TOKiMONSTA isn’t afraid to get loud. Urging for greater inclusivity, she’s amplifying the power of her voice via social media to make noise. “I was never one to state my opinions on society outwardly. It wasn’t what I thought musicians should do,” explains Jennifer Lee, artist’s real name. “However, times are different now.” In an e-mail interview, Lee talks about the music industry’s shared responsibility in elevating artists from different backgrounds and highlights a series of “checks and balances” within the ecosystem. She also dishes on French artist Dombresky’s remix of her song “Come and Go.”
Thanks for taking the time to chat with 6AM amidst these wild times! Has organizing LOSTresort been keeping you busy on top of making music?
Quarantine times have made it somewhat difficult for me to be creatively productive. I think it’s a common sentiment for many people who are relegated to staying home during this time of social and political disarray. The show allows me to have some semblance of regularity in a very irregular life. It’s quite nice to have social interactions with new people every week and offer that experience to all my viewers.
RT SO THE MUSIC INDUSTRY CAN SEE THIS: When public gatherings resume, venue and festivals PROMOTERS / BOOKERS please do your part to BOOK MORE WOMEN, BOOK MORE POC, BOOK MORE DIVERSITY. I’ve been touring for 10 years and this industry hasn’t progressed enough.
— T᷈O᷈K᷈iM᷈O᷈N᷈S᷈T᷈A᷈ (@TOKiMONSTA) July 4, 2020
A recent tweet of yours caught my attention, and it’s so critical we continue being vocal on creating change in terms of inclusion when in-person live events become a thing again. It’s easy to fall back into old habits, but how can we hold each other accountable to ensure this doesn’t continue happening? Does change start at the local level or do we need to see the big music promoters paving the way?
It has to be a series of checks and balances. Musicians have a responsibility to mentor diverse artists. Managers and agents should take on diverse artists as a part of their roster. The press have the responsibility to highlight diverse artists in their articles, and the promoters have a responsibility to book diverse artists. This is at all levels, small and large.
To clarify further, I don’t mean any random diverse person, but talented ones who really deserve to be highlighted in an industry that tends to ignore them. For every talented socially and ethnically-privileged male musician, it is very likely there is an equally talented female, POC, queer, etc musician. Let’s seek them out and encourage a wide range of amazing music we can all enjoy.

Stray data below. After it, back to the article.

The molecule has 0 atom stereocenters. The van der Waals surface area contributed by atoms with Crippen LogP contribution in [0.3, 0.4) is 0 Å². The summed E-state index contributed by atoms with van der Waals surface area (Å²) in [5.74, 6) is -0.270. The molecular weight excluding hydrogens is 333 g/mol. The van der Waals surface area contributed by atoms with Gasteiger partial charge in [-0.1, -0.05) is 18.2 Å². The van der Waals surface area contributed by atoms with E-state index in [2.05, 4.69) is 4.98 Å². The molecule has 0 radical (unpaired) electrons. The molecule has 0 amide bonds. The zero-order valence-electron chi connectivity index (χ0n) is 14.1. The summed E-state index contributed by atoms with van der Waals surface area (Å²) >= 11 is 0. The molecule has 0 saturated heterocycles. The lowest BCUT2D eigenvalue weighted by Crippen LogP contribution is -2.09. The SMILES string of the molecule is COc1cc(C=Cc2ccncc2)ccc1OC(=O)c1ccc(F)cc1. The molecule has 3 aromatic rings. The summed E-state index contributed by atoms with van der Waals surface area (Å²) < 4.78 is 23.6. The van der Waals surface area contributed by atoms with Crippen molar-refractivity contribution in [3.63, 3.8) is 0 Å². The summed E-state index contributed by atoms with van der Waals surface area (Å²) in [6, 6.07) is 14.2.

Dombresky just recently released a remix of your track “Come and Go.” Is this your first time working with the French DJ? Have you guys actually met before or just virtual friends–the latter tends to happen often!
I love the rich history of French dance music and its impact on the rest of dance and electronic. Dombresky is an artist I still have not met in real life (definitely internet friends) but am looking forward to meeting at some point.
Shout out to the girls out there trying to be themselves in a world where ppl r trying to shut them down.
Women have been taught to be polite and somewhere down the road being “quiet” became associated with politeness. Safe to say: quiet no more, and you’re not one to shy away from expressing yourself on social media, particularly Twitter. Have you always been strong with your words and speaking your truth since starting your career or what do you feel helped you find your voice?
I was never one to state my opinions on society outwardly. It wasn’t what I thought musicians should do. I thought musicians should stick to music and focus on the art. However, times are different now. I have this large platform and I want to use it in a positive way. I try to focus on positive changes that need to be made rather than tearing people down […] to inspire and not complain. Encourage people to be the best versions of themselves and understand we all have so much good inside.
I’m a completely independent artist that’s been releasing my music on my own label since 2014 and only other indie labels before that. No big machine behind me, just me and my small team. It’s been the long road, but I’ve always wanted to earn the respect of my peers & audience.
— T᷈O᷈K᷈iM᷈O᷈N᷈S᷈T᷈A᷈ (@TOKiMONSTA) July 10, 2020
When it comes to DIY, you really are DIY and operate with a lean team. Small but mighty! What have you found important when it comes to those who surround you and creating success for your music?
I really thrive with a team that is invested in each other’s happiness and wellbeing. I don’t really seek extreme wealth or fame, but I want to succeed. So my manager can send his infant daughter to college, [so that] I can give my assistant a crazy raise and live out every creative idea I can think of. I basically want it so we can all thrive. It’s a little tough right now, but I am energized that we can accomplish all the things we want.
Resilience is in your nature and it’s something that lives in the core of a person. As someone who has overcome serious major health challenges–life-changing to say the least—and as the world faces its own, any words you have to our readers to help them not only “go” through this year but grow in it as well?
This is not a normal time for us, but a moment of intense growing pains. Though times are tough, we can hold on to the idea that this moment shall one day pass and we will live in a brighter and more evolved future. There is a lot of pressure to “grow” in a productive sense, but taking your time with yourself is okay and healthy. If you can make it through this period with more knowledge and empathy, you can truly grow [in] miles.